Ghillies are what Irish Dancers wear for their soft shoe dances. It is pretty crucial that these shoes fit very tightly to show off the contour of your foot. If they are too loose than judges will not be able to see if your foot is pointed or arched.
My American shoesize is usually 7 1/2, my first pair of soft shoes were Irish size 6 (equivalent to American size 8, I don’t remember how this happened). Way too big, my foot was lost inside them. So I went down a size for my next pair. Nope, still to big.
Long story short I’ve owned several pairs of soft shoes and not one has fit me properly. I mean, yeah, I could just go order yet one more size down and that would probably do the trick, but I’m getting really tired of shelling out $45 minimum for shoes. It is possible to temporarily shrink them with water and heat but by the end of your dance they’ve stretched back out.
So grab your seam ripper and a sturdy needle, I’m going to show you how to make your shoes smaller.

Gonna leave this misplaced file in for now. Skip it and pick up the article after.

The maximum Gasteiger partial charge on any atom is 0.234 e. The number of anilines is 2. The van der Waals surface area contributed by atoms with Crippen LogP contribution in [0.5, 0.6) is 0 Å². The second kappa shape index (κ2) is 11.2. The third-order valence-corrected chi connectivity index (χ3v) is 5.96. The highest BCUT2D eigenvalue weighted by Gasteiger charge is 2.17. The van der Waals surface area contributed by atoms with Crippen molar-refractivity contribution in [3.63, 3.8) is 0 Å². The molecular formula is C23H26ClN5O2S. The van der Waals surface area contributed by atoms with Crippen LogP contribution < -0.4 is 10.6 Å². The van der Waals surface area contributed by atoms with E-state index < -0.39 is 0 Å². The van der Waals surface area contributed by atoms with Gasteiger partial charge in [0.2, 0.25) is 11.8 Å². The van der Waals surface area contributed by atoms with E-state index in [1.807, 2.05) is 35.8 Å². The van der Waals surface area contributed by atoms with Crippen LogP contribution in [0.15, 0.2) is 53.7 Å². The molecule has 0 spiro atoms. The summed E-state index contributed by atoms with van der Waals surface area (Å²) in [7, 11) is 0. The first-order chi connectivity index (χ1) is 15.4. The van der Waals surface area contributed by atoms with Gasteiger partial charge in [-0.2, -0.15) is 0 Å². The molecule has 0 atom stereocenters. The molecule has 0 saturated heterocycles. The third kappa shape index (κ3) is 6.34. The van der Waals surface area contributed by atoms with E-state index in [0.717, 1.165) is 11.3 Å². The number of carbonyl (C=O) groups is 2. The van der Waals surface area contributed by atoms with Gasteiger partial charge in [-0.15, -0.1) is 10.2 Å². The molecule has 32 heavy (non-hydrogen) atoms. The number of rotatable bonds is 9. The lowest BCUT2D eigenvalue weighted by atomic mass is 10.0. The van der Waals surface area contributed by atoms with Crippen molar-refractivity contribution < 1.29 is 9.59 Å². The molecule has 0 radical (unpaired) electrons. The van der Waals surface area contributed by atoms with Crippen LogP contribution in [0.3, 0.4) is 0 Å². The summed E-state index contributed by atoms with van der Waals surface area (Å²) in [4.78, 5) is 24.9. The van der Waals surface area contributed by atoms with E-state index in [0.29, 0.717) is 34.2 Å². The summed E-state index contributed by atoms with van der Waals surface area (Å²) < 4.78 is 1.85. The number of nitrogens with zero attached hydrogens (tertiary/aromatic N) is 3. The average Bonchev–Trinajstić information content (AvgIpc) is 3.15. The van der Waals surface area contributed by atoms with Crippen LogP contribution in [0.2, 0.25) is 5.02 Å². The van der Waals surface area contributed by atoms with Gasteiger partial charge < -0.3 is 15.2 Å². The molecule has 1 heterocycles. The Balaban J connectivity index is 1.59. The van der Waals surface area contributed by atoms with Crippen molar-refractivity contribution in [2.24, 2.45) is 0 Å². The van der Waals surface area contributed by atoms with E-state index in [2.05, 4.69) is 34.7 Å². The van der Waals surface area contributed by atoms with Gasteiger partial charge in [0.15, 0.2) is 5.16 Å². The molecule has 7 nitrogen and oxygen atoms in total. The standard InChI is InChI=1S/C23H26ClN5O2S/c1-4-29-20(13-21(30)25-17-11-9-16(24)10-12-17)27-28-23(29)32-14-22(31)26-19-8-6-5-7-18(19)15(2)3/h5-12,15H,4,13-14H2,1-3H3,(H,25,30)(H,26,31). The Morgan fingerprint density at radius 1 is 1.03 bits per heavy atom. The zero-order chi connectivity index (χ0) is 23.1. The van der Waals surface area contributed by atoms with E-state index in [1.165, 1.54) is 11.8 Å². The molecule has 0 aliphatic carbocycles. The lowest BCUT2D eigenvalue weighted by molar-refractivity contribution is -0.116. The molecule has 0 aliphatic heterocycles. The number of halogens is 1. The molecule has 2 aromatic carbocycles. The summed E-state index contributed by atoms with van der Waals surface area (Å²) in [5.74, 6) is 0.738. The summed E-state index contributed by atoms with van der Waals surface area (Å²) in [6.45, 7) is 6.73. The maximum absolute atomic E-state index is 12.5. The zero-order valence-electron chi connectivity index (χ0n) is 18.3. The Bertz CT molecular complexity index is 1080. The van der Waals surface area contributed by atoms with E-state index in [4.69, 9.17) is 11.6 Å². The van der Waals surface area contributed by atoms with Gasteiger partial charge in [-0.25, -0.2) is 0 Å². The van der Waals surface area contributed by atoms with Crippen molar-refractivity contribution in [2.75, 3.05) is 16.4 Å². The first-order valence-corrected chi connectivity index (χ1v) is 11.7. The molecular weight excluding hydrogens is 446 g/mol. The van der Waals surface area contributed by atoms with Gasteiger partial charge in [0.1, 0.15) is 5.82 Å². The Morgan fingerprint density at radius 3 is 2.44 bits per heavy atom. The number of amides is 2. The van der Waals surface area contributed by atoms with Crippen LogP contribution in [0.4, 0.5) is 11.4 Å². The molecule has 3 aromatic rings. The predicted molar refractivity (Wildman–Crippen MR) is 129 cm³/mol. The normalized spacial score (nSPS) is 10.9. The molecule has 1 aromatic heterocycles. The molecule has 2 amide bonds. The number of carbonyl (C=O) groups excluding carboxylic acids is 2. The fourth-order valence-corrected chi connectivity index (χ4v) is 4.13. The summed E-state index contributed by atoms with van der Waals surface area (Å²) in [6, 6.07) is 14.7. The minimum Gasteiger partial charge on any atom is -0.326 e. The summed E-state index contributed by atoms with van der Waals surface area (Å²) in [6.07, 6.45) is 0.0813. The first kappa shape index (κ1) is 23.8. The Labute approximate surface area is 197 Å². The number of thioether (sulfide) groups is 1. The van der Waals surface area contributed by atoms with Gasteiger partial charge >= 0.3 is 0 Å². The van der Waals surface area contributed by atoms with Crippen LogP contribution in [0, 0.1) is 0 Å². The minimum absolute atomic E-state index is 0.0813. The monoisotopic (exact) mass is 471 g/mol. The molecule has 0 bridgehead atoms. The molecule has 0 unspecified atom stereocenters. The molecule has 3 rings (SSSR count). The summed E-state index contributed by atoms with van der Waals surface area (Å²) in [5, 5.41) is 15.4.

Please do not try this without parental approval! I don’t want to be responsible for children getting murdered by their parents because they cut up a hundred dollar pair of shoes!
First thing’s first, determine how much smaller you need your shoe to be. I could easily fit two fingers in the extra space in my shoe.
Here is the back of my shoe, a strip of leather was sewn over the main seam. Carefully pull the stitches out of this to reveal the big seam at the heel.
Pull those stitches out, opening up the back of your shoe.
Here’s the point of no return, find a sharp pair of scissors and carefully cut down the back of the shoe, following the existing shape. Cut just a tiny bit at first, going slowly and testing the fit. Take your time here and don’t make it too small.
When you’ve cut it to where it needs to be it’s time to sew that seam back up. Use thick thread and don’t stint on stitches, this shoe takes a lot of abuse. You will probably want to find a thimble and a pair of pliers to help get the needle through the leather. It wasn’t actually difficult on my shoe, the leather is fairly thin and soft, but after a while my fingers become super sore from pushing the needle through. Seriously, they hurt as I type. Save yourself the pain and use thimble and pliers.
Once you have sewn the heel closed (hopefully trying it on as you go) it’s time to put the supporting strip back in place. Secure it with some glue first so that it’s not moving as you try to sew it.
I don’t have a picture of the shoe on me but I have since worn them to dance class and the alteration made all the difference. I *actually* have a point! They fit much better and feel nice and sturdy, I will keep an eye on my stitches though, ‘cuz it would be just my luck to have a stitch pop during a show 😉